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Rupert Matthews is a freelance historian and is currently one of the
MEP candidates for the Conservative Party in the East Midlands Region.
If you are on Facebook, you could join his group “Rupert Matthews for
East Midlands MEP”.

In my first article on this subject, yesterday, I outlined the similarities between the position of the states of the USA in the 1850s and the states of the EU in 2009. As I showed, the legal and constitutional debate over whether a state could legally secede from the USA, and how it should do so, seem strangely similar to those being held today regarding Britain’s position in the EU.

But the Treaty of Lisbon (aka EU constitution) would change things if it ever comes into force. Again the parallels with the situation in the USA in the mid-19th century are striking – and ominously instructive.

In 1861 seven states passed acts of secession. The Union government led by President Abraham Lincoln refused to accept these acts and maintained that the states remained part of the USA. Lincoln ordered the arrest as traitors of those involved in the secession.

But Lincoln faced a legal impasse. The enforcement of law and order was a function of the states. At this date there was no Union-wide police force. All Lincoln could do was order the governments of the seceding states to arrest the ‘traitors’.  This they refused to do on the grounds that they were now independent and so did not need to obey orders from the Union President –and anyway the men were patriots of their states, not traitors to the Union.

Lincoln did have the powerful forces of the US Army and the US Navy,
but he could not legally use them. The armed forces of the Union could
be used by the President only to protect the USA from invasion or to
invade a foreign country. By stating that the seceding states were
still part of the Union, Lincoln had made the arrest of the
secessionists a police action. If he acknowledged the secessions, thus
allowing the army to invade a ‘foreign country’, he would have removed
his grounds for wanting the arrest of the secessionists as traitors.

Fortunately for Lincoln the US Army was occupying two fortresses on the
territory of South Carolina, one of the seceding states. South Carolina
asked for them to be handed over. Lincoln refused. South Carolina
mobilised its militia to block all access to the fortresses to starve
their garrisons into surrender.

One of those fortresses was Fort Sumter, which had been built to guard
the entrance to Charleston, the main port of South Carolina. The guns
of Fort Sumter could easily block all access to the harbour and so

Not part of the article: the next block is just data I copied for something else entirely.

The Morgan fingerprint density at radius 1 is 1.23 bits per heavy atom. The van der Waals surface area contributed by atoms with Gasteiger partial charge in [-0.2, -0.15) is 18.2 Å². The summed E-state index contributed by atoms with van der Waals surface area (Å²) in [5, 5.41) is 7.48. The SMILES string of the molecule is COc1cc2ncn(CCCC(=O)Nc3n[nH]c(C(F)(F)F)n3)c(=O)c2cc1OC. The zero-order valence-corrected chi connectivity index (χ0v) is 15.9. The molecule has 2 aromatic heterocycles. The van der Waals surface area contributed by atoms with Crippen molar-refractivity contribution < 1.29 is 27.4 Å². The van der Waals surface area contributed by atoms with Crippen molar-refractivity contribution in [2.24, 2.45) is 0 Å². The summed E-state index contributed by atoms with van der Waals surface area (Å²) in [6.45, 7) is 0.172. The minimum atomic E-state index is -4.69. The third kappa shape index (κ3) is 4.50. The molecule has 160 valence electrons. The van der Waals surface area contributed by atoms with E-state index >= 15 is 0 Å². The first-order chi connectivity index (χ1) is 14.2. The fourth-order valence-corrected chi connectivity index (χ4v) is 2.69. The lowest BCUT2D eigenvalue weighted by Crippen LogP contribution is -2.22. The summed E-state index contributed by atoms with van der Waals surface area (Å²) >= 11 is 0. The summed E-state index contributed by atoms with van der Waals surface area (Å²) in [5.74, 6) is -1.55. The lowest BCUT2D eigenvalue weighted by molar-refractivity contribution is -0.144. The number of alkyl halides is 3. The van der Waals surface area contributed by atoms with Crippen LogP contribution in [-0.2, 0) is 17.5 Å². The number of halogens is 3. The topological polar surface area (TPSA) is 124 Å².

cripple the economy of the state. That was why South Carolina wanted to
gain possession of it so badly. When news came that the US Navy was
preparing to break the blockade with an armed convoy, the government of
South Carolina decided to force the issue. The militia opened fire on
Fort Sumter, which promptly surrendered.

Lincoln was then able to argue that the USA had come under armed
attack. He mobilised the US Army and the American Civil War began.

This is relevant to Britain in 2009 because of some little noticed provisions tucked away in the Lisbon Treaty.

First, the newly created High Representative of the Union for Foreign
Affairs and Security Policy will also head the European Defence Agency
(EDA) and have a right of initiative for proposing EU-led military
operations. The bottom line is that the EU will get a defence
capability for the first time.

Second, Article 28b allows EU armed forces to be used to deal with any
“crisis”. An event will be defined as a crisis by the Council and
Commission. Article 28a allows the EU armed forces to be used to
protect the strategic interests of the EU, again these are to be
defined by the Council and Commission. Finally Article 188r allows
armed forces to be deployed to any part of the EU without the agreement
of the government of the member state in whose territory they are
deployed.

These provisions are scattered widely through the Treaty (probably
deliberately), but taken together they create an EU armed force that
can be deployed – and sent into combat – anywhere in the EU for any
purpose decided upon by the EU Commission and Council. They ensure that
the EU would not be faced by the constitutional impasse faced by
Lincoln in 1861. If any state of the EU sought to secede, the EU would
have the legal powers to enable it to send in armed forces to put down
the secession movement. Never mind getting Ireland to vote again – the
tanks would be on the streets.

And let’s face it, political unions of all types have a history of not
tolerating secession movements. Look at how the Warsaw Pact reacted to
Hungary in 1956 and Czechoslovakia in 1968. The USA fought a bloody
civil war to stop the southern states seceding. In ancient Greece, the
League of Delos began as a voluntary defence pact against Persia, but
when one state tried to leave the league it was invaded, conquered and
its entire population sold into slavery.

Am I being unduly alarmist? Well maybe – the EU needs another 30 odd
years to reach the point that the USA had reached by 1861. But perhaps
all those people out there who think the Lisbon Treaty is a good idea
(and I know they do exist) could answer this question:

Why does the EU want to have an army and the power to use it internally
against the wishes of the member state concerned if not to stop
secession?

21 comments for: Rupert Matthews: What would happen if Britain tried to leave the EU? (Part II of II)

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